So what’s our role in this story? And how can we discern what actions the Lord is directing us to take? If we believe that He’s active and involved in our lives and loves to communicate with us, we can’t not ask Him for direction about His will in this area. When we put our whole heart into building a close, honest, and communicative relationship with Him, we’ll see how He’s teaching us right now the way we’re to love—and recognize the love He’s offering us on a constant basis so that we can receive it. Right now we also have the opportunity to learn that God is enough for whatever voids exist with or without a spouse—no matter how big or small. When it comes to meeting all our needs, He surpasses anyone we could find, and that wouldn’t change even if we were married.
But for those practical, tangible things we need human hands and feet to help with, He can provide the right community to fill in those gaps, if we’re willing to be a part of one. Recently, I had to have foot surgery, which I knew would make me dependent on others—try not being able to drive for two months when you live alone! I was fearful about going through it as a single person; my family lives 3,000 miles away, and I wasn’t sure I’d be able to get enough help. I even said to a friend, “Remind me next time I have surgery to be married.” My mindset was that having someone obligated (by vow, at least) to take care of me would make the process less difficult than having to go through it “alone.” But a very different reality unfolded during my recovery.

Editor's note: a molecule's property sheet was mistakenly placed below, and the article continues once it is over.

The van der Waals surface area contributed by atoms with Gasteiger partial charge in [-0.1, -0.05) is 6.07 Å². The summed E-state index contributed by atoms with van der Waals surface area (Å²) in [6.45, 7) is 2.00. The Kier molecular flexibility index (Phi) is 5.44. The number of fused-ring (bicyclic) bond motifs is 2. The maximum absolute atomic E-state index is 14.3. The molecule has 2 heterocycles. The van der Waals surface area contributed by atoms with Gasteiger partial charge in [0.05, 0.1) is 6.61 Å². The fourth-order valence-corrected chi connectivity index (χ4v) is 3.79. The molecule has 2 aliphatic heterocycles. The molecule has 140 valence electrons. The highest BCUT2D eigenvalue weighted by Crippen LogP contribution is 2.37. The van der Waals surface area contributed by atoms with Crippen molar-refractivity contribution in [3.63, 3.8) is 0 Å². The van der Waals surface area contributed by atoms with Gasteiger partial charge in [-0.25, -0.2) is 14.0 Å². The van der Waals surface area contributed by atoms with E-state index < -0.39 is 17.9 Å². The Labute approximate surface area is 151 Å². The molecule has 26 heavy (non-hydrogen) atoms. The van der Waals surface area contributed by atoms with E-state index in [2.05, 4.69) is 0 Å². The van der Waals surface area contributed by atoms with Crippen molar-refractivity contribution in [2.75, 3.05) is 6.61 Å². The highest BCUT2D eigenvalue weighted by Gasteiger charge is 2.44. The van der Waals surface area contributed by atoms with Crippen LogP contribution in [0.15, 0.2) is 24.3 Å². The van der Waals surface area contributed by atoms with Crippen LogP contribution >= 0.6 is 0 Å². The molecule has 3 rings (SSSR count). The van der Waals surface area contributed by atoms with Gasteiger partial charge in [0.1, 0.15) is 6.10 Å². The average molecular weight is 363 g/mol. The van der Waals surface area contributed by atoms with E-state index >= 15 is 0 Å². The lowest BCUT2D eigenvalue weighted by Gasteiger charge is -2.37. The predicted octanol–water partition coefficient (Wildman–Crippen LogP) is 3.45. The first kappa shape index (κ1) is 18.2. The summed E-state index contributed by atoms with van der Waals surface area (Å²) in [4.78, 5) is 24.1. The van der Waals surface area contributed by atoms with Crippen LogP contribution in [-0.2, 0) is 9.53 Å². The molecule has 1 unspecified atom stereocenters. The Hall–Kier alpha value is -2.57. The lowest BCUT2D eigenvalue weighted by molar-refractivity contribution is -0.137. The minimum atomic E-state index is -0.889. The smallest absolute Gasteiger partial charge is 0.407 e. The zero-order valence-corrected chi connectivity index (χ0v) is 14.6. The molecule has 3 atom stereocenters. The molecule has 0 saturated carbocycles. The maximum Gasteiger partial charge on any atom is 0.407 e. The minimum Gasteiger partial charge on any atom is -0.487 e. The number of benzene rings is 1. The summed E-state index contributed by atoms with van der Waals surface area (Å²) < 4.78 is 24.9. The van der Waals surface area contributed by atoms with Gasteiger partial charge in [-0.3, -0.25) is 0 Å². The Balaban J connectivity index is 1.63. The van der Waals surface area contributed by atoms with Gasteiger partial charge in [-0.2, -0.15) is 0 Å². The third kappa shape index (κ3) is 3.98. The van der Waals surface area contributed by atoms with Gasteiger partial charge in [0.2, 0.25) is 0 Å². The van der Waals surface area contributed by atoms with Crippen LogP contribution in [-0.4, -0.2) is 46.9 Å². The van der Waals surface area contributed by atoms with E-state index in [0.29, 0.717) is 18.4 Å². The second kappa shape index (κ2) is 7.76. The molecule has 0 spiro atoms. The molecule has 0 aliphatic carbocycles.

The first week or so, I couldn’t cook for myself, get drinks or ice packs, do laundry, wash my hair—pretty much anything. I needed rides to the hospital, people to grocery shop for me. Plus, I really did need company and prayer. But I have to admit that God came through, providing through friends (married and single alike) in wonderful ways. It didn’t matter that I had no husband to support me through that time. When I was honest about my needs, I saw an outpouring of love from so many people who really did want to help.
There was one afternoon that the friend who’d planned to help me had to cancel. I couldn’t figure out how I was going to feed myself. Feeling helpless, I used crutches to hobble to the fridge to see if there was anything I could reach without falling over—but couldn’t stay up. Frustrated, I prayed, “Lord, help me!” Right at that moment, someone knocked at the door. It was a neighbor I’d told about my situation, and she was holding a warm, home-cooked meal—enough for lunch and dinner.
I realized that even in those situations that seem to particularly underscore our singleness, the Lord is there, offering us all the grace we need—if we’ll simply receive it. (My recuperation also reminded me to keep my eyes open to the needs of other single people in need of extra help. Remember: just saying you’ll pray for someone going through a trial isn’t enough!)
It’s true that waiting is never easy, especially since God’s ultimate plans are unknown and can never be second-guessed. And surrendering control is a daily choice, not a one-time thing. But waiting with Him is so, so much better than being outside of His will. It may not feel that way when the temptation to write our own story is so alluring. But I’ve learned that merely seeking His quick stamp of approval on what we want, when we want it, never pays off—even if it temporarily satisfies. But no matter what God chooses to do with my life in any area I yield to Him, I’ve come to experience this: regardless of how it initially feels, my perfect Father really does know best.